My 2009 27″ iMac is starting to show its age. So when its hard drive started crunching this morning (and bringing the machine to a crawl), I wanted to know a little more. The command-line utility fs_usage is good if there’s not much going on, but if there’s a lot, the information flies by far too quickly to get good sense of what’s going on.
fseventer — donation-ware by Robert Pointon of fernLighting — is a great way to figure out what’s going on. It provides the interesting information from fs_usage, but it does so in a fun, visual, animated way. Highly recommended.
Recently my Finder started crashing multiple times per day, so I opened up the Console application and looked for the crashlogs. Looks like Dropbox was the culprit. In each of the 14 Finder crashes I’ve had since November 4 2013, the following line appears in the crashing thread:
“This may have nothing to do with your Finder crashes, but do you have a Lion-compatible version of Dropbox installed?”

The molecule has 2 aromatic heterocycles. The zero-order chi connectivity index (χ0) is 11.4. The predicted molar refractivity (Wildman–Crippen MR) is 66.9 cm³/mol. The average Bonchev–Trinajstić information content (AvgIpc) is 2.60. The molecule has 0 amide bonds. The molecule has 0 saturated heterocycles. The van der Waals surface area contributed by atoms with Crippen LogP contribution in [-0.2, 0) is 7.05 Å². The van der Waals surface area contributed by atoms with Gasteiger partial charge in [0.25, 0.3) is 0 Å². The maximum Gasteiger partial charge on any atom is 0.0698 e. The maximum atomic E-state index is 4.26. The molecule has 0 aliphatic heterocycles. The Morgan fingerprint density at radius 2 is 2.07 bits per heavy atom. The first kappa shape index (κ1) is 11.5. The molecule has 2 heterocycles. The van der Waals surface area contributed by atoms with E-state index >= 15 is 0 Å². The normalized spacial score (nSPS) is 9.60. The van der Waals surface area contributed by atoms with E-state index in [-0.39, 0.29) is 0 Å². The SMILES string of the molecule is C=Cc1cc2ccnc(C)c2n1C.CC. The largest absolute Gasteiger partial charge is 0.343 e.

…which got me thinking. I’m running OS X 10.8.5. Looking at my Dropbox version (Menubar > Dropbox icon > Preferences > Account), I saw that my Dropbox version was 1.6.4 and that the software had no mechanism to autoupdate nor a way to “check for updates”.
So I checked Dropbox’s website, and lo-and-behold, the current version is 2.4.7, which I promptly installed. Hopefully this cures my woes!
So, I’ve moved in with my significant other (yay!), and part of that move is a reconfiguration of my office space. Part of this involves me examining things I’ve been holding onto for a while. Those things? Software packaging. Giant, shelf-space hogging, software packaging. Boxes, just filled with cardboard & plastic, so as to take up more space on retail shelves, so that they get noticed by consumers and picked up. I just recycled so much of that stuff.
Now that we’re in the age of electronic software distribution, that won’t be so much of a problem. That said, I couldn’t bear to part with my box for American McGee’s “Alice”, one of the first games I bought for the first computer I bought, all the way back in 2001. So there’s a part of me that regrets this loss of the physical manifestation of software, too. The future of software will be a colder place in that regard.